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Conditional Payment To Grant
Writers Is Risky Business

by Dennis Abenanty

It is no surprise that people work harder and perform better when there is a direct correlation between their results and their reward. Executives strive to take companies to the next level in order to maximize stock option value. Salespeople go all-out to increase commission income. Following this logic, wouldn't it be expected that nonprofits reward grant writers on the basis of approved grants rather than submitted grants? After all, why pay someone an hourly rate regardless of whether the request is granted or not?

This theory is not new. It has been, and continues to be, a very controversial topic in the nonprofit arena.

On one side, it is unfair to the grant writers. The Association of Fund raising Professionals (AFP) considers it unethical for nonprofits to compensate grant writers on a percentage arrangement tied to the grant amount. They are not commission salespeople but if they were, their commission would be due upon delivery of the work product, not when or if grants are awarded. As much as some of us would like to, we don't pay stockbroker commissions only when trades result in capital gains; we put our trust in our brokers and pay them for their long hours of research and insightful advice. Of course, we hope they only recommend winning stocks, but we pay the commission upfront on good faith that their picks are solid. The same principle applies to grant writers; we hire their expertise in writing grant requests and must put good faith in their skills and experiences. Just like the stockbroker who cautions, "Past performance is no guarantee of future results," grant writers cannot predict the future to determine if their proposals will be approved.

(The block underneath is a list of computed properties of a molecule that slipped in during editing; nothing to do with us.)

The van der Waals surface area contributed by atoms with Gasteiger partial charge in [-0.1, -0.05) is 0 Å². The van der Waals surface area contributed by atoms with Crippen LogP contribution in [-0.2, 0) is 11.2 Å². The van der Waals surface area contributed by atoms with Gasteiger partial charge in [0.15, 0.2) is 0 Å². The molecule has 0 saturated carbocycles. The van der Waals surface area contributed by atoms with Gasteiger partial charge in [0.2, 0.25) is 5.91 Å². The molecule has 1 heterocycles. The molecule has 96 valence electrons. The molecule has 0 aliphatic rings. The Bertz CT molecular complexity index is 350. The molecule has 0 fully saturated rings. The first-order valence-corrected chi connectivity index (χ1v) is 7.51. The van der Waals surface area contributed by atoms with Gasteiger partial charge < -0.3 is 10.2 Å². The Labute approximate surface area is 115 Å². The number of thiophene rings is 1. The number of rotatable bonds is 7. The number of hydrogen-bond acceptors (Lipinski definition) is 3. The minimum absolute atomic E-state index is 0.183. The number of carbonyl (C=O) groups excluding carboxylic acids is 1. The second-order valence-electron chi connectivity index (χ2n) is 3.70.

Inequities aside however, let's look at why it is simply not good business for the nonprofit to enter into these types of payment arrangements.

The nonprofit could actually lose out on a grant approval if the foundation discovers that the writer is being compensated from the grant proceeds. Grant requests are written for specific purposes and foundations expect the nonprofit to apply 100% of the grant toward that approved project. Monies to pay grant writers are expected to come from operating budgets and few foundations fund general operating expenses.

As well, grant writers could portray your charity in a disapproving light by irritating foundations with an onslaught of unrelenting persuasive tactics and follow-ups in an effort to speed up the review process and get their proposal approved.

You may also unconsciously invite disputes between yourself and the grant writer over compensation on winning grants that are distributed over multiple periods if contingent payment arrangements were not clearly agreed upfront regarding the timing of payments under multiyear disbursements.

If your charity is small and lacks sufficient operating funds to properly compensate grant writers, win the writer over to your cause as a supporter, then negotiate pro bono work until your charity becomes solidly established. You have much more to lose than to gain by paying grant writers on conditional terms, so go haggle with your stockbroker instead.

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About the Author:

Dennis Abenanty is a Board Member of Brooklyn Ballet:

For more information on Dennis Abenanty, see his profile on Linked In:

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